Complete the rest of this sentence for Georgia coach Mark Richt:
"The most dominating guy in practice right now is ...''
Tony Gilbert? Boss Bailey? Johnathan Sullivan? Fred Gibson? Jon Stinchcomb? Instead, Richt picked a player - cornerback Decory Bryant - who has only three career starts.
"He's stuffing everybody pretty good,'' Richt said. "And if anybody does get a catch on him, it's tight (coverage).''
For Bryant, a junior from Orlando, Fla., to continue his emergence from late last season is a very good sign for a Georgia secondary in need of new leadership.
Cornerback Tim Wansley and safeties Jermaine Phillips and Terreal Bierria all are gone as veteran starters from the 2001 defense. Those were three of the team's top four leaders in tackles. Phillips (three) and Wansley (two) led the team in interceptions.
Cornerback Bruce Thornton is the only returning starter in the defensive backfield, and even Thornton briefly lost his starting job as he continued to adjust to his move from tailback.
Bryant came off the bench to impress coaches with eight tackles against Mississippi last season, leading to starts against Georgia Tech and Houston. Bryant caused a fumble, broke up two passes and recorded 12 tackles. He held on to his starting job in spring but did not take anything for granted entering preseason drills.
"I think I'm solidifying my stance as a starter just by going out and working hard every day, working on the small things to get better,'' Bryant said. "I still have a long way to go before I meet my full potential. That's why I work hard every day.''
Added Bryant: "I may be doing good against the receivers, but I still have to keep it up. Game time will be coming around real soon.''
Secondary coach Willie Martinez cringed when asked about Bryant's strong showing in practice. Martinez believes Bryant - a big hitter with who also has enough speed to be a possible threat as a return specialist - has to improve in the basics of the position.
While Martinez is glad Bryant has enough skills to recover from some mistakes, he wants to see the junior sharpen his skills.
"He's still got a long way to go,'' Martinez said. "His fundamentals are not where they need to be. The thing that he did last year was he worked hard and prepared himself so that when he had the opportunity, he took advantage of it.''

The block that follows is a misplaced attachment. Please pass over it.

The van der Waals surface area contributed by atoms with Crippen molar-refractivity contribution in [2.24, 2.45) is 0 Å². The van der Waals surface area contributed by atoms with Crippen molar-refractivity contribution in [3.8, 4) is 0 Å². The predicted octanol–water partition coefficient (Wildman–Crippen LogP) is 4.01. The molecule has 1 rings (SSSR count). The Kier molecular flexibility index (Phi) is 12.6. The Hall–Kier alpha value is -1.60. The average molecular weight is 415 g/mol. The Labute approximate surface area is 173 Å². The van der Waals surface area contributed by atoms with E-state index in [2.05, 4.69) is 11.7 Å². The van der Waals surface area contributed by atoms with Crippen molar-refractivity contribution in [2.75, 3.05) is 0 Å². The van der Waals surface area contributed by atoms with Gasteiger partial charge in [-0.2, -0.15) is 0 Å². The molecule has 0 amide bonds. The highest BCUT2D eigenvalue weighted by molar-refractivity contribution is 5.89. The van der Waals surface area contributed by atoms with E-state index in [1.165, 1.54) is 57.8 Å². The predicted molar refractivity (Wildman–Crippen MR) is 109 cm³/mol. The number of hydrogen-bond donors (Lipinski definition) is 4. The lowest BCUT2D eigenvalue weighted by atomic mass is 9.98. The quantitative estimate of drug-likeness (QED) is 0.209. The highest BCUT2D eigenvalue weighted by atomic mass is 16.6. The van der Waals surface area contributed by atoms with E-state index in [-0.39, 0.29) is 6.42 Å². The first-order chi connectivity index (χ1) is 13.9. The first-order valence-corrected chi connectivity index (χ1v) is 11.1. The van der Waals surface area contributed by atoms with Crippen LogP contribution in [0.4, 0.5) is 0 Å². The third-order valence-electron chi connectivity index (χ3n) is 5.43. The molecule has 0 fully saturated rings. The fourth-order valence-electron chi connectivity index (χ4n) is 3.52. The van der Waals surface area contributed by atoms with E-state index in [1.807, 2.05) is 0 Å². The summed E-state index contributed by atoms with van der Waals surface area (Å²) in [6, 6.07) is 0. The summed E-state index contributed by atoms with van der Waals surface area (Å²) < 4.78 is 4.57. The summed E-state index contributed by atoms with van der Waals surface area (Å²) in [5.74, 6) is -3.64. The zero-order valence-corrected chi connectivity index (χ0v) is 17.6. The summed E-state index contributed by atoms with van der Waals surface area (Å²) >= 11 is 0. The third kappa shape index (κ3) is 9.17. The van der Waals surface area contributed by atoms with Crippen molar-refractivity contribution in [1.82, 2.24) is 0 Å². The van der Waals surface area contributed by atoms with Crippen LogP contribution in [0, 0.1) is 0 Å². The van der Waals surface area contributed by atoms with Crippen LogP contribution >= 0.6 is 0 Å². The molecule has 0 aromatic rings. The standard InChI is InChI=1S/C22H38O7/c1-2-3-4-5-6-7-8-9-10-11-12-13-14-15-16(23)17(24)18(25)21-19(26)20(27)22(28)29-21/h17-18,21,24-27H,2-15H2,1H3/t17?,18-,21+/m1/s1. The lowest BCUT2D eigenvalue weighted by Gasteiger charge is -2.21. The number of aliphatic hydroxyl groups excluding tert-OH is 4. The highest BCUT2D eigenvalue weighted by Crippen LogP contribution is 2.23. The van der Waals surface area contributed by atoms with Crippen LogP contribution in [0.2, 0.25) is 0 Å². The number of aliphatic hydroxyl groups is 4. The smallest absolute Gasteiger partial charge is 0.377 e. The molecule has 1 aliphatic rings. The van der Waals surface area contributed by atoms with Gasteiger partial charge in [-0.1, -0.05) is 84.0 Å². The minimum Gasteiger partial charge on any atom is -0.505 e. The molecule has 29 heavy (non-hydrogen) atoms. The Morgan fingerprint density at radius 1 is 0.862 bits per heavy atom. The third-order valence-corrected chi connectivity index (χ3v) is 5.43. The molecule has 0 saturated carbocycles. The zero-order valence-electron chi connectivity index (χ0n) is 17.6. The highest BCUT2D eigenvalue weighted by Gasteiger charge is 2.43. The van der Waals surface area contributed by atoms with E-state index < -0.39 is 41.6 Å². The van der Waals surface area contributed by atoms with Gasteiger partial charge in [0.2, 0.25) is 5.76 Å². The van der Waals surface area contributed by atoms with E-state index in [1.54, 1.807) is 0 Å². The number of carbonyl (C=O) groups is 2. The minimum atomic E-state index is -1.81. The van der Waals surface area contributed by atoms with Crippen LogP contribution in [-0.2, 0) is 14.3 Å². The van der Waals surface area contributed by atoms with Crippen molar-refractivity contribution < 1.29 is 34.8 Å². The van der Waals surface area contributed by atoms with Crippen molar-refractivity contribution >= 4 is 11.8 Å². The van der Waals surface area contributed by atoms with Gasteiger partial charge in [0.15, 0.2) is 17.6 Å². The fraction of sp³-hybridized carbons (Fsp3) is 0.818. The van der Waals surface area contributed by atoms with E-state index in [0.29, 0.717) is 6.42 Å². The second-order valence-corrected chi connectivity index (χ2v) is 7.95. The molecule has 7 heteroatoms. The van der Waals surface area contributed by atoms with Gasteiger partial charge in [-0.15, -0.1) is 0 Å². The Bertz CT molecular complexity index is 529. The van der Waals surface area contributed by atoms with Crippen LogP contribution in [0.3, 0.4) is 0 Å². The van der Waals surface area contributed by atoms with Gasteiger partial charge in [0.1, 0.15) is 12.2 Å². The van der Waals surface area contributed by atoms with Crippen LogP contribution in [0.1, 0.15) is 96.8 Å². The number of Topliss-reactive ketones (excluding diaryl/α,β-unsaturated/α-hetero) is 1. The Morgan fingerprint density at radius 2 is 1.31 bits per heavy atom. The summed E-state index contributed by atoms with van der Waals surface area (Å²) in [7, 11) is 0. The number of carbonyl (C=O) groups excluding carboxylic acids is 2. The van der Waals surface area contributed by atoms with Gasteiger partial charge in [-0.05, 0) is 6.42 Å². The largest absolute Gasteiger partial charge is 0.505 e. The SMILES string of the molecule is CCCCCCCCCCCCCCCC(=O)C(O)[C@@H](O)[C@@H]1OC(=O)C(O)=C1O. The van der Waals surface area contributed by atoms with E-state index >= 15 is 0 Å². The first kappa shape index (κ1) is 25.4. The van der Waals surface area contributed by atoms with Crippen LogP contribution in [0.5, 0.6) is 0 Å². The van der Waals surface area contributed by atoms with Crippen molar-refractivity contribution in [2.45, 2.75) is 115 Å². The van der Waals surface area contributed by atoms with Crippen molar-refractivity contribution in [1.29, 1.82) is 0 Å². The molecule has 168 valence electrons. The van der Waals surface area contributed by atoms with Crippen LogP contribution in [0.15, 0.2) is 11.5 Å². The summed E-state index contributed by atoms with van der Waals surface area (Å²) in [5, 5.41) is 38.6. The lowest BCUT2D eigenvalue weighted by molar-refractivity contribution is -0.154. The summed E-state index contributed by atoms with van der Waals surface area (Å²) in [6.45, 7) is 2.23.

Added Martinez: "Obviously, that's what we'd like to see this year, but he's still learning and he's still a young player in terms of game experience and the number of games he as played.''
Bryant may be young in experience, but he made such an immediate impact when given the chance that it was fair to ask why he had not been playing all season. Bryant actually started the season opener against Arkansas State when Wansley was serving a one-game suspension, but after that he all but disappeared until the Ole Miss game.
If Thornton makes the progress in his second year as a starter that coaches expect, and if such players as Kenny Bailey and Ryan Davis provide quality play in nickel and dime packages, then Georgia may be able to withstand the barrage of passes that will be coming from such quarterbacks as Eli Manning of Ole Miss, Casey Clausen of Tennessee and Rex Grossman of Florida - all potential Heisman Trophy candidates.
The encouraging news is that if Bryant can provide tight coverage against Georgia receivers Damien Gary, Reggie Brown, Terrence Edwards and Gibson, he should be ready for the rest of the best in the Southeastern Conference.
"I felt that way last year when they gave me the start against Tech,'' Bryant said. "A lot of people were worried about whether or not I was going to be able to cover Tech's receivers. My answer was I go against better receivers every day in practice. They're all good; they all bring something different to the table. I get a good look from all of the guys.''
When pressed, Bryant tells of a play last week when he made up ground on Gibson to break up what appeared to be a sure catch. He says Gary "almost had a couple passes on me and I knocked them away.''
Said Bryant: "(Receivers) like the competition so they can step up.'' Apparently, the head coach also likes the competition.
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